If I multiply two complex diagonal 2x2 matrices, with chemm(), I don't get a diagonal matrix !
Here is the code for C=A.B
Matrix A is stored as an upper triangle hermitian matrix.
#define MKL_Complex8 std::complex<float>
#define MKL_INT int
using namespace std;
typedef std::complex<float> Comp ;
int main(int argc, char** argv)
CBLAS_ORDER order= CblasColMajor;
CBLAS_SIDE Left = CblasLeft;
CBLAS_UPLO Uplo= CblasUpper;
Comp one=1; Comp zero =0;
cblas_chemm ( order, Left, Uplo, 2, 2, &one, A, 2, B, 2, &zero, C, 2); //C=A.B
for (int i=0;i<2;i++)
for (int j=0;j<2;j++)
The convention is that you must allocate space for the entire matrix, even though you may fill in only the upper or lower triangle. There is no special provision for diagonal matrices.
Therefore, correct your code to change the declaration of A to A and set the values as
I have this comments:
What is the point of storing the whole matrix in order to use hemm() while one could also use gemm() to do the same thing? Isn't the main advantage of using symmetric functions to save the memory and store only half the matrix?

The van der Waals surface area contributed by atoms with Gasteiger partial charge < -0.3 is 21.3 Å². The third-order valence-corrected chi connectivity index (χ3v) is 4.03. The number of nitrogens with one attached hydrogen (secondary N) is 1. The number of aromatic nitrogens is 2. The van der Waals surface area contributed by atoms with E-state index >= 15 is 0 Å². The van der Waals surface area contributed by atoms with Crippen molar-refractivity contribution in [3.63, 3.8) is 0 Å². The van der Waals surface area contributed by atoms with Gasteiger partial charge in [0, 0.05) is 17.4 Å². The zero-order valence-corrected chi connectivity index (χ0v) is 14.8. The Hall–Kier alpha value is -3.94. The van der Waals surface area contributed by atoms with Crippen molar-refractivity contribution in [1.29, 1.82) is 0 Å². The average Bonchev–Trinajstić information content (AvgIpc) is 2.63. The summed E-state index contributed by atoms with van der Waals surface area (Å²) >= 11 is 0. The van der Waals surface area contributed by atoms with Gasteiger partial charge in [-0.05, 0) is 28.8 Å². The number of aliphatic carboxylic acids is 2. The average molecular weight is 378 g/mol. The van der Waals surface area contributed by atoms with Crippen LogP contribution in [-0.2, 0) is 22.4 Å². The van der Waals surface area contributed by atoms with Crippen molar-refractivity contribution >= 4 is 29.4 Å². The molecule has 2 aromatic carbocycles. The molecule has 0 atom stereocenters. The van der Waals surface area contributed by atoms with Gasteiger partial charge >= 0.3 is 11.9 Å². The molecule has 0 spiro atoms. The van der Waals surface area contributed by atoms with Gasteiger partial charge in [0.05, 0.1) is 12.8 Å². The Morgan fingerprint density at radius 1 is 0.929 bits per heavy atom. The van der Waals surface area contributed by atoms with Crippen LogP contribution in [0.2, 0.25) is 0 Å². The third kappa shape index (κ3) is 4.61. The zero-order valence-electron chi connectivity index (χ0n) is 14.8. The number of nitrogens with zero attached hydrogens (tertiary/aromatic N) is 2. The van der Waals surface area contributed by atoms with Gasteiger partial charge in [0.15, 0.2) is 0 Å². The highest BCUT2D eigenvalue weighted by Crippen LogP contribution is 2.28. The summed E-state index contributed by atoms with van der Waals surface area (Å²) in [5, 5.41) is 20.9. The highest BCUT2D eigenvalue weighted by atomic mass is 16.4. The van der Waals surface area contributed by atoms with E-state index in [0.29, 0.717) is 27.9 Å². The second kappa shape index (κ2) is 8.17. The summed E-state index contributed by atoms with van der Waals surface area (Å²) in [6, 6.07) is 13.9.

The documentation for ?hemm is clear in stating that the input matrices are stored in dense (full) form. For the special case where the matrix is symmetric, for your convenience the interface provides for filling in only the upper or lower triangle. You, on the other hand, want to use packed storage. While there are routines that accept symmetric and triangular matrices in packed storage format, ?hemm is not such a routine. To help you remember which format is applicable, routines accepting packed matrices have a 'p' in their given name.
Along similar lines, a routine whose specification states that an input matrix should be in packed format would not work if the matrix were passed to it in full format.
Saving memory is one issue. User convenience, as noted above, and efficiency are also important considerations, and the designers of BLAS/Lapack had to strike a balance between conflicting requirements. The people involved were the best and brightest of their day, and while we may not understand or have available at hand the deliberations that guided their design decisions, I wouldn't dare accuse them of indulging in "not good practice".